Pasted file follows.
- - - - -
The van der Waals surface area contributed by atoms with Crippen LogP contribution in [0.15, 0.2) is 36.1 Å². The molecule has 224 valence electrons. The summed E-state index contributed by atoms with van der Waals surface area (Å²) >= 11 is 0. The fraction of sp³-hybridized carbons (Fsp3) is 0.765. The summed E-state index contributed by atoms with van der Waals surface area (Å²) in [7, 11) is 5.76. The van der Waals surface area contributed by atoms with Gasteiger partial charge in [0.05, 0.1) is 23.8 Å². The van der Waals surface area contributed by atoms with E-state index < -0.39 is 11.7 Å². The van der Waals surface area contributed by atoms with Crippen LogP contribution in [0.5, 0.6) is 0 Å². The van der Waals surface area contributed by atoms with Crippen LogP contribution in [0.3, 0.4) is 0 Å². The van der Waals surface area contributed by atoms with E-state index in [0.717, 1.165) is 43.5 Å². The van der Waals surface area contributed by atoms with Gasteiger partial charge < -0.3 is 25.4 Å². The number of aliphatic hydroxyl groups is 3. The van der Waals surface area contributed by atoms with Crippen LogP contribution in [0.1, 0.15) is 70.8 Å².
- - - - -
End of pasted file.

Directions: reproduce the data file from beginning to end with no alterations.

The van der Waals surface area contributed by atoms with Crippen LogP contribution in [0.15, 0.2) is 36.1 Å². The molecule has 224 valence electrons. The summed E-state index contributed by atoms with van der Waals surface area (Å²) >= 11 is 0. The fraction of sp³-hybridized carbons (Fsp3) is 0.765. The summed E-state index contributed by atoms with van der Waals surface area (Å²) in [7, 11) is 5.76. The van der Waals surface area contributed by atoms with Gasteiger partial charge in [0.05, 0.1) is 23.8 Å². The van der Waals surface area contributed by atoms with E-state index < -0.39 is 11.7 Å². The van der Waals surface area contributed by atoms with Crippen LogP contribution in [0.5, 0.6) is 0 Å². The van der Waals surface area contributed by atoms with Crippen LogP contribution in [0.3, 0.4) is 0 Å². The van der Waals surface area contributed by atoms with E-state index in [0.717, 1.165) is 43.5 Å². The van der Waals surface area contributed by atoms with Gasteiger partial charge < -0.3 is 25.4 Å². The number of aliphatic hydroxyl groups is 3. The van der Waals surface area contributed by atoms with Crippen LogP contribution in [0.1, 0.15) is 70.8 Å².